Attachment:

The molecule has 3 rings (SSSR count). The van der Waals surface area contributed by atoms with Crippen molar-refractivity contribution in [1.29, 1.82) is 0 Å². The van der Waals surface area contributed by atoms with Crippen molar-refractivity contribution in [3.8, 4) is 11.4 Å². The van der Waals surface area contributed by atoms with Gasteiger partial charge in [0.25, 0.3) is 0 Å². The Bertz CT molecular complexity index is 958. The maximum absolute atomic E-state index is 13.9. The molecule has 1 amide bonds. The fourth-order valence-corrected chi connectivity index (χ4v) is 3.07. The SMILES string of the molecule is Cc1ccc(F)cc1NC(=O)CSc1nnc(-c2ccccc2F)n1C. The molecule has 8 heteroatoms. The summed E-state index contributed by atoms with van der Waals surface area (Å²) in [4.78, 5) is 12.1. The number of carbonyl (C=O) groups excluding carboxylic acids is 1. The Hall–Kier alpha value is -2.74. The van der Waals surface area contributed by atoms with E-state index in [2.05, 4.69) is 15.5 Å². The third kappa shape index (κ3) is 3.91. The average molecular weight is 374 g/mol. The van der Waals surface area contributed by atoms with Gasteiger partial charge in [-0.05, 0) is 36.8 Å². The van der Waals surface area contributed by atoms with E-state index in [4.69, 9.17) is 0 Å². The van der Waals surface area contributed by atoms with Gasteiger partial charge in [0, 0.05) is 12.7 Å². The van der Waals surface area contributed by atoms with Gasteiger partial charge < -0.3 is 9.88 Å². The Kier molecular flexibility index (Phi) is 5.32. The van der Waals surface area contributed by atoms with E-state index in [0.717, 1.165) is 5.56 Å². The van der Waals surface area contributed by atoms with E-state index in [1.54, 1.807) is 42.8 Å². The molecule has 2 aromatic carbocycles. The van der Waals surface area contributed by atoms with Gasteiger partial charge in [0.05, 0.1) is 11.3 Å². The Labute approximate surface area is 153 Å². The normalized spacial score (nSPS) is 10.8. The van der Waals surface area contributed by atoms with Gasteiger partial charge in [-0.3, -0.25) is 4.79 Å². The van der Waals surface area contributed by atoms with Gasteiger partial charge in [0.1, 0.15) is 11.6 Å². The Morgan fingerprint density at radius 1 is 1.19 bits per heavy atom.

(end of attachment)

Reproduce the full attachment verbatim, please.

The molecule has 3 rings (SSSR count). The van der Waals surface area contributed by atoms with Crippen molar-refractivity contribution in [1.29, 1.82) is 0 Å². The van der Waals surface area contributed by atoms with Crippen molar-refractivity contribution in [3.8, 4) is 11.4 Å². The van der Waals surface area contributed by atoms with Gasteiger partial charge in [0.25, 0.3) is 0 Å². The Bertz CT molecular complexity index is 958. The maximum absolute atomic E-state index is 13.9. The molecule has 1 amide bonds. The fourth-order valence-corrected chi connectivity index (χ4v) is 3.07. The SMILES string of the molecule is Cc1ccc(F)cc1NC(=O)CSc1nnc(-c2ccccc2F)n1C. The molecule has 8 heteroatoms. The summed E-state index contributed by atoms with van der Waals surface area (Å²) in [4.78, 5) is 12.1. The number of carbonyl (C=O) groups excluding carboxylic acids is 1. The Hall–Kier alpha value is -2.74. The van der Waals surface area contributed by atoms with E-state index in [2.05, 4.69) is 15.5 Å². The third kappa shape index (κ3) is 3.91. The average molecular weight is 374 g/mol. The van der Waals surface area contributed by atoms with Gasteiger partial charge in [-0.05, 0) is 36.8 Å². The van der Waals surface area contributed by atoms with E-state index in [4.69, 9.17) is 0 Å². The van der Waals surface area contributed by atoms with Gasteiger partial charge in [0, 0.05) is 12.7 Å². The van der Waals surface area contributed by atoms with Gasteiger partial charge < -0.3 is 9.88 Å². The Kier molecular flexibility index (Phi) is 5.32. The van der Waals surface area contributed by atoms with E-state index in [0.717, 1.165) is 5.56 Å². The van der Waals surface area contributed by atoms with E-state index in [1.54, 1.807) is 42.8 Å². The molecule has 2 aromatic carbocycles. The van der Waals surface area contributed by atoms with Gasteiger partial charge in [0.05, 0.1) is 11.3 Å². The Labute approximate surface area is 153 Å². The normalized spacial score (nSPS) is 10.8. The van der Waals surface area contributed by atoms with Gasteiger partial charge in [-0.3, -0.25) is 4.79 Å². The van der Waals surface area contributed by atoms with Gasteiger partial charge in [0.1, 0.15) is 11.6 Å². The Morgan fingerprint density at radius 1 is 1.19 bits per heavy atom.